October 18, 2004
(Swans - October 18, 2004)
It's been fifteen years now since the overthrow of Communism in Poland. For someone who grew up basically during that transition to capitalism, it is probably hard for me to come up with a first hand analysis of the former. My scant memories, filtered through the experiences of the child I was then, probably aren't sufficient tools for looking into the mechanisms at work in that centrally planned socialist economy. One of the ways of looking at that time, putting aside the general political history, is that daily life for most people was a constant struggle. The banality of that struggle for most Poles today is probably anecdotal. I still have vivid memories of standing in line with my mother for a few hours just to get basic groceries. They all came in a very limited amount, not to mention that goods like meat, coffee, or socks were luxury items rarely seen on the market shelves. Western (imperialist) products were illegal, and could only be obtained at the black market. Food tickets (kartki) were issued together with your salary, for which you could only buy a given amount of food, and few other things. The quantities for most goods were nominal (e.g. soap) so you had to exchange it for something else, trade it with somebody, and here is where the whole art of life under communism was practiced.
The first signs that change was coming, that the bubble might burst, could be detected as early as the sixties and seventies (and workers' and students' strikes), but certainly after the election of Gorbachev everybody knew that it must now happen, that the change was coming. When the first Western goods, along with music and movies, started coming to Poland, it felt like the beginning of a new era; there was a feeling of general relief, and anticipation. A pair of blue jeans, or better quality cigarettes, or soap, were the most sought after items, and I still remember what a thrill it was for a nine-year-old Anna to be holding a bag full of French and German chocolate bars. This is only a roundabout way to show what place communism occupies in Polish consciousness, or maybe what my memory of it is. I'm not sure how it affected our national collective unconscious. To find faults with communism is not hard and there are people here who made it their life long vocation (a number of politicians who were members of the communist party, PZPR, after its dissolution switched to the right and now have thriving careers -- the notorious Platforma Obywatelska, or Citizens Platform, which is made up of, and represents, mostly the very rich in Poland, is a perfect example).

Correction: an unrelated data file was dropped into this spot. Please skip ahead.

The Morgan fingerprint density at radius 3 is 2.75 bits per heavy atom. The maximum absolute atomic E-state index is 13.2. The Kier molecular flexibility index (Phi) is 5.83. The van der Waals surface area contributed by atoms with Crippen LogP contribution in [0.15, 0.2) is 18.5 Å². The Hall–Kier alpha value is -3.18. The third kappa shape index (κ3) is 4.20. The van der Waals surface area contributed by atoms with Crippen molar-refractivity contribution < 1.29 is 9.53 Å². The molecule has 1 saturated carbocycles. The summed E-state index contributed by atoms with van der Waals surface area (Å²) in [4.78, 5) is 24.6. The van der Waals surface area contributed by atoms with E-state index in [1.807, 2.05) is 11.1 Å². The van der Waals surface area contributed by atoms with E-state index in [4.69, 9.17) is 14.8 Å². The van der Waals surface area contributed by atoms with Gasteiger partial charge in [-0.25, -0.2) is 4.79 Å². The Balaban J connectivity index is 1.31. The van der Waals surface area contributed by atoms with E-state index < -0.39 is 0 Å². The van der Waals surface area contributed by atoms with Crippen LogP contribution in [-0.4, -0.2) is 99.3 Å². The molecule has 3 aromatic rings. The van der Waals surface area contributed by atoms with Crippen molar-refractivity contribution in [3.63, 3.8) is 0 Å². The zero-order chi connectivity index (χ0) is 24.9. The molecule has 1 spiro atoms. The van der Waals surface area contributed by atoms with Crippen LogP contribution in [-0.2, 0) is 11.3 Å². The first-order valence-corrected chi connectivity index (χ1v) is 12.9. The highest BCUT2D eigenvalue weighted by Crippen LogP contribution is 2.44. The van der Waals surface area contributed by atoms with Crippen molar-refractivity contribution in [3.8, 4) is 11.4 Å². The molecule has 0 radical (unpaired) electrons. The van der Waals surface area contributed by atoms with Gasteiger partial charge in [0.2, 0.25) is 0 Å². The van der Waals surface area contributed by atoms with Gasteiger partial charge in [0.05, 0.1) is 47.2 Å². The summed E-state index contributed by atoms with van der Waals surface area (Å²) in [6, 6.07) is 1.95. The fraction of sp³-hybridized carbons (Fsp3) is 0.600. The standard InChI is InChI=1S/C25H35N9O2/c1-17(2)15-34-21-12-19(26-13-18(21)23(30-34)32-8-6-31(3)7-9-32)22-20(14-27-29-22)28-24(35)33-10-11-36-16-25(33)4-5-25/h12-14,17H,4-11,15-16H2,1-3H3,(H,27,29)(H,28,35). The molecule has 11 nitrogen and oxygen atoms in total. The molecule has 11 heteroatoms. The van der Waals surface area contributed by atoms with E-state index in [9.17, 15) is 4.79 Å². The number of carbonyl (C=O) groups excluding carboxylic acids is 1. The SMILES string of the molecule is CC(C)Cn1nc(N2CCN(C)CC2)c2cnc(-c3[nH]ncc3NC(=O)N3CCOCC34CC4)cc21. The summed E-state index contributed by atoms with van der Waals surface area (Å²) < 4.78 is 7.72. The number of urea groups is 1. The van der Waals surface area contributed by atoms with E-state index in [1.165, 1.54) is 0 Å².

Stalin is (like Hitler) a shadow that spreads low over the Polish landscape. However, to blame him or others equally authoritarian and corrupt leaders doesn't provide for a serious analysis either. My question is how much of that failed socialist experiment can be attributed to the greed and faults of its leaders and how much to other issues. Certain themes from the border of political science/philosophy/sociology and economics still haven't been quite worked out, for instance where the line is between authoritarian and anti-authoritarian society, how to provide all citizens with a bearable existence (which entails first of all, the satisfaction of needs from the Maslovian ladder), and perhaps the early Leninist revolutionary ideal of the rule of masses became, in reality, the familiar ordeal of rule over the masses.
The generation of my parents (1950s), the first post-World War II generation, held on to only one hope, that a better world is yet to come. And when I enumerate the things most wanted during communism, it is not a coincidence that they are mostly "things," luxury (or so we thought) items.